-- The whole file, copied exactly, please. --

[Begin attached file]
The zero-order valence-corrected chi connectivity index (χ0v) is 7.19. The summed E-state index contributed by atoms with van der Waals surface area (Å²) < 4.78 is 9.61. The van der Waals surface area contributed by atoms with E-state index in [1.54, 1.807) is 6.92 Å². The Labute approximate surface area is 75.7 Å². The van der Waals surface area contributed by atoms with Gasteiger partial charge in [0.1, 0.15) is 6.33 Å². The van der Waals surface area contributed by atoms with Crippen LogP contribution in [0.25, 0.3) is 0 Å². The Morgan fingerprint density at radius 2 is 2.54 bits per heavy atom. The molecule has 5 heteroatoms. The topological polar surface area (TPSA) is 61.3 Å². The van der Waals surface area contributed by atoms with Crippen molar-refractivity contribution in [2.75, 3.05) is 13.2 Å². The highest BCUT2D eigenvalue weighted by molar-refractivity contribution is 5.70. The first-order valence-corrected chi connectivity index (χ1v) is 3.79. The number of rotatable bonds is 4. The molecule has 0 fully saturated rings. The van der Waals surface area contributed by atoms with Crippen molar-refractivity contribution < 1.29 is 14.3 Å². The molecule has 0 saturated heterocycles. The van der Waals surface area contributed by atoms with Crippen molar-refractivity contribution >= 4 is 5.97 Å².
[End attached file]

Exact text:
The zero-order valence-corrected chi connectivity index (χ0v) is 7.19. The summed E-state index contributed by atoms with van der Waals surface area (Å²) < 4.78 is 9.61. The van der Waals surface area contributed by atoms with E-state index in [1.54, 1.807) is 6.92 Å². The Labute approximate surface area is 75.7 Å². The van der Waals surface area contributed by atoms with Gasteiger partial charge in [0.1, 0.15) is 6.33 Å². The van der Waals surface area contributed by atoms with Crippen LogP contribution in [0.25, 0.3) is 0 Å². The Morgan fingerprint density at radius 2 is 2.54 bits per heavy atom. The molecule has 5 heteroatoms. The topological polar surface area (TPSA) is 61.3 Å². The van der Waals surface area contributed by atoms with Crippen molar-refractivity contribution in [2.75, 3.05) is 13.2 Å². The highest BCUT2D eigenvalue weighted by molar-refractivity contribution is 5.70. The first-order valence-corrected chi connectivity index (χ1v) is 3.79. The number of rotatable bonds is 4. The molecule has 0 fully saturated rings. The van der Waals surface area contributed by atoms with Crippen molar-refractivity contribution < 1.29 is 14.3 Å². The molecule has 0 saturated heterocycles. The van der Waals surface area contributed by atoms with Crippen molar-refractivity contribution >= 4 is 5.97 Å².